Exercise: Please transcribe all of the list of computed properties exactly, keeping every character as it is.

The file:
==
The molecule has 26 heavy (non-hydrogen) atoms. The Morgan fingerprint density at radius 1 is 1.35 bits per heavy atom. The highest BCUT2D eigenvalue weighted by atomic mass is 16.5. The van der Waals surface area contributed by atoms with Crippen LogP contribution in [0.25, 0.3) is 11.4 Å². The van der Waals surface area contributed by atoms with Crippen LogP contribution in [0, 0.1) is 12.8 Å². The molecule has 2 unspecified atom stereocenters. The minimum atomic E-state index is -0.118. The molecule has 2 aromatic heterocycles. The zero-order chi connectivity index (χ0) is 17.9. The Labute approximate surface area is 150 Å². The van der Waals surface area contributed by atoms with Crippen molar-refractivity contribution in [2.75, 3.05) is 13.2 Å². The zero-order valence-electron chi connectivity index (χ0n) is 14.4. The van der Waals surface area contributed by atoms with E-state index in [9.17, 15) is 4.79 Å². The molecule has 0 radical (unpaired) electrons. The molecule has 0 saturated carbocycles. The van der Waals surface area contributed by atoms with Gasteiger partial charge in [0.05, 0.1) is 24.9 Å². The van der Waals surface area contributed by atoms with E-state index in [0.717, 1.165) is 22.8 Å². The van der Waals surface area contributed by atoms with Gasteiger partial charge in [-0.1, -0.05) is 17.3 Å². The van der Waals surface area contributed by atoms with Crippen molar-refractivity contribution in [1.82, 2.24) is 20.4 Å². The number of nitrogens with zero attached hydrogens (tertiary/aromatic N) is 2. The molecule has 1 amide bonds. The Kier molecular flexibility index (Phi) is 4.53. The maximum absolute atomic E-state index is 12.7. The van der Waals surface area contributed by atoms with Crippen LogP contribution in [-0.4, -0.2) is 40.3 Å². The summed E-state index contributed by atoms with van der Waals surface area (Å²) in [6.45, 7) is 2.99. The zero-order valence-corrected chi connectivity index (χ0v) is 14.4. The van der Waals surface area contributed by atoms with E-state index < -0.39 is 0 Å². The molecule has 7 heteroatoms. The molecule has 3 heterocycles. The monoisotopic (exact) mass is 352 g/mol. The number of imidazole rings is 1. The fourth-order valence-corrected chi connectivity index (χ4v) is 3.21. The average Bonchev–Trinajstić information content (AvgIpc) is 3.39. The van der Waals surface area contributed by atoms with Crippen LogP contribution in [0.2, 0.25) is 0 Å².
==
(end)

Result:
The molecule has 26 heavy (non-hydrogen) atoms. The Morgan fingerprint density at radius 1 is 1.35 bits per heavy atom. The highest BCUT2D eigenvalue weighted by atomic mass is 16.5. The van der Waals surface area contributed by atoms with Crippen LogP contribution in [0.25, 0.3) is 11.4 Å². The van der Waals surface area contributed by atoms with Crippen LogP contribution in [0, 0.1) is 12.8 Å². The molecule has 2 unspecified atom stereocenters. The minimum atomic E-state index is -0.118. The molecule has 2 aromatic heterocycles. The zero-order chi connectivity index (χ0) is 17.9. The Labute approximate surface area is 150 Å². The van der Waals surface area contributed by atoms with Crippen molar-refractivity contribution in [2.75, 3.05) is 13.2 Å². The zero-order valence-electron chi connectivity index (χ0n) is 14.4. The van der Waals surface area contributed by atoms with E-state index in [9.17, 15) is 4.79 Å². The molecule has 0 radical (unpaired) electrons. The molecule has 0 saturated carbocycles. The van der Waals surface area contributed by atoms with Gasteiger partial charge in [0.05, 0.1) is 24.9 Å². The van der Waals surface area contributed by atoms with E-state index in [0.717, 1.165) is 22.8 Å². The van der Waals surface area contributed by atoms with Gasteiger partial charge in [-0.1, -0.05) is 17.3 Å². The van der Waals surface area contributed by atoms with Crippen molar-refractivity contribution in [1.82, 2.24) is 20.4 Å². The number of nitrogens with zero attached hydrogens (tertiary/aromatic N) is 2. The molecule has 1 amide bonds. The Kier molecular flexibility index (Phi) is 4.53. The maximum absolute atomic E-state index is 12.7. The van der Waals surface area contributed by atoms with Crippen LogP contribution in [-0.4, -0.2) is 40.3 Å². The summed E-state index contributed by atoms with van der Waals surface area (Å²) in [6.45, 7) is 2.99. The zero-order valence-corrected chi connectivity index (χ0v) is 14.4. The van der Waals surface area contributed by atoms with E-state index < -0.39 is 0 Å². The molecule has 7 heteroatoms. The molecule has 3 heterocycles. The monoisotopic (exact) mass is 352 g/mol. The number of imidazole rings is 1. The fourth-order valence-corrected chi connectivity index (χ4v) is 3.21. The average Bonchev–Trinajstić information content (AvgIpc) is 3.39. The van der Waals surface area contributed by atoms with Crippen LogP contribution in [0.2, 0.25) is 0 Å².